Aboriginal community-led safe spaces for suicide prevention

Posted 27th June 2024

By Karyn Moyle-Egan, a Warlpiri, Eastern Arrernte and Djaru woman who lives and works in Larrakia Country, and Director of Perfectly Imperfect Consulting and the proud owner of Aunties Place.

In Palmerston, Northern Territory, Aboriginal grassroots communities are pioneering innovative approaches to mental health and suicide prevention. Grounded in cultural heritage and community solidarity, these initiatives emphasise non-clinical safe spaces that offer unique and effective support systems.

Perfectly Imperfect Consulting and Grassroots Action Palmerston have partnered to lead a community-led safe space called Aunties Place in Palmerston, Northern Territory.

The partnership program model provides support to those experiencing mental health concerns or suicidal distress through one-on-one yarning and mentoring sessions, and is facilitated by Perfectly Imperfect Consulting.

The Northern Territory faces significant challenges in addressing mental health concerns and suicide in Aboriginal and Torres Strait Islander peoples. Karyn Moyle, Director of Perfectly Imperfect Consulting, emphasises that historical trauma, systemic discrimination and social disadvantages contribute to these challenges, and recognises that conventional clinical approaches often do not resonate with Aboriginal communities, highlighting the need for culturally appropriate and community-led interventions.

Non-clinical safe spaces are community-driven environments where individuals can find support, share experiences and engage in healing practices outside formal clinical settings. These spaces are designed to be culturally safe, inclusive, and empowering, focusing on holistic wellbeing rather than solely on mental health diagnoses and treatments.

Aunties Place is one example of a non-clinical safe space led by Grassroots Action Palmerston that provides support for Aboriginal and Torres Strait Islander peoples. Aunties Place is a ‘drop-in’ style space that provides a warm, welcoming environment as a non-clinical alternative to acute clinical services such as an emergency department for people experiencing emotional distress or suicidal crisis.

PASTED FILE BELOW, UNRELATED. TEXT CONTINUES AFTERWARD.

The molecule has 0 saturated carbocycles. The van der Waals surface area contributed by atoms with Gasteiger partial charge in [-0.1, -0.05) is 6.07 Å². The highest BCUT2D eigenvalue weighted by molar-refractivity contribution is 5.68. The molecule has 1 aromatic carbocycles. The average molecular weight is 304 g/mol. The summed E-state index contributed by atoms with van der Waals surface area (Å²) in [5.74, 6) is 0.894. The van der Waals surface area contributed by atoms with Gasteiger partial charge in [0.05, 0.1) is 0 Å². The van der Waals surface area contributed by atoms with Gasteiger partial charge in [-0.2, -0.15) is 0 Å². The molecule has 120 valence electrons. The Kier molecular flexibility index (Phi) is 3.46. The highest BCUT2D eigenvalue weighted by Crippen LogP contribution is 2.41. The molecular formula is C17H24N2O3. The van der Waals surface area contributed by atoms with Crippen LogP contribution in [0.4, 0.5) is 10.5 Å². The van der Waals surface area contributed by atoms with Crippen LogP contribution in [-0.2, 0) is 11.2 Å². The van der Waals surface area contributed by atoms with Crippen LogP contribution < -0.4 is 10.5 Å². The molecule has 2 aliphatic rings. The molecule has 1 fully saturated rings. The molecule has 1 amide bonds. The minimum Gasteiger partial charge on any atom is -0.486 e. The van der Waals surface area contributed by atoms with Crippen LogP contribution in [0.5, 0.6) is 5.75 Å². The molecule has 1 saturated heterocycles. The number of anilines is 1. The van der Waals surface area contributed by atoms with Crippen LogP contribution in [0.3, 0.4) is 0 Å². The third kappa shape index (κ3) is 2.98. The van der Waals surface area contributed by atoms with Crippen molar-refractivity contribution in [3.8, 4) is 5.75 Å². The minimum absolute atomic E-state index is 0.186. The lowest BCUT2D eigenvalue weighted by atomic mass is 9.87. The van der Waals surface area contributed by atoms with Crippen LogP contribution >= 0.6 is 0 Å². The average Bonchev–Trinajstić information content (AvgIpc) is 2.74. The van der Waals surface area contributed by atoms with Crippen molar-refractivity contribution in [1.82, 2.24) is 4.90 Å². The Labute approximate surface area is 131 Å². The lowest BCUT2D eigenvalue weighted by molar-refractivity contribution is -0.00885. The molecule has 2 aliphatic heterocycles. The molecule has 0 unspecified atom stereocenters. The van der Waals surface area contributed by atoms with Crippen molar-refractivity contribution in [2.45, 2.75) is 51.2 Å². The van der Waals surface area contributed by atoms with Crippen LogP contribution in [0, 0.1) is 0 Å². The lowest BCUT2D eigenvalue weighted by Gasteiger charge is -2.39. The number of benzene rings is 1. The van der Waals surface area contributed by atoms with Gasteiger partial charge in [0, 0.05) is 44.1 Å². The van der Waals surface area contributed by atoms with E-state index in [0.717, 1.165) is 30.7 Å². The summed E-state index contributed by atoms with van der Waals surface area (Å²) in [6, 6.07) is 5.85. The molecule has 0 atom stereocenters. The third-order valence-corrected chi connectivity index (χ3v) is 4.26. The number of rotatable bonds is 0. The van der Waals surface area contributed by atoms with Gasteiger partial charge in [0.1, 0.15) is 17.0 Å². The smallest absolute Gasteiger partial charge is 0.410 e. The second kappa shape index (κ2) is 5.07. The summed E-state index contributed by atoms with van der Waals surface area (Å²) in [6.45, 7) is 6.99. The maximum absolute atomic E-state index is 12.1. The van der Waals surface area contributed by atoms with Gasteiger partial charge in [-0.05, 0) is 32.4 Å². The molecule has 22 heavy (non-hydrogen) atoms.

This safe space has been co-developed with Roses in the Ocean to provide a community-owned model that will empower and unite communities to be responsive to specific demographics, priority population groups, and geographic challenges. Guests to Aunties Place can connect with trained community members who have their own lived and living experiences of similar challenges. These community members offer empathetic and relatable support, creating a non-judgmental and understanding environment to address a range of underlying factors contributing to a person’s distress.

Director Karyn Moyle says that securing consistent funding, overcoming bureaucratic hurdles and addressing stigma around mental health are ongoing issues for suicide prevention initiatives in the Northern Territory such as these.

However, she anticipates future directions may include expanding these initiatives to more communities in and around the Northern Territory, enhancing peer-support worker training and integrating traditional healing practices with modern mental health strategies.

By prioritising cultural connection, community involvement and holistic wellbeing, these initiatives offer a beacon of hope and healing for Aboriginal and Torres Strait Islander peoples.

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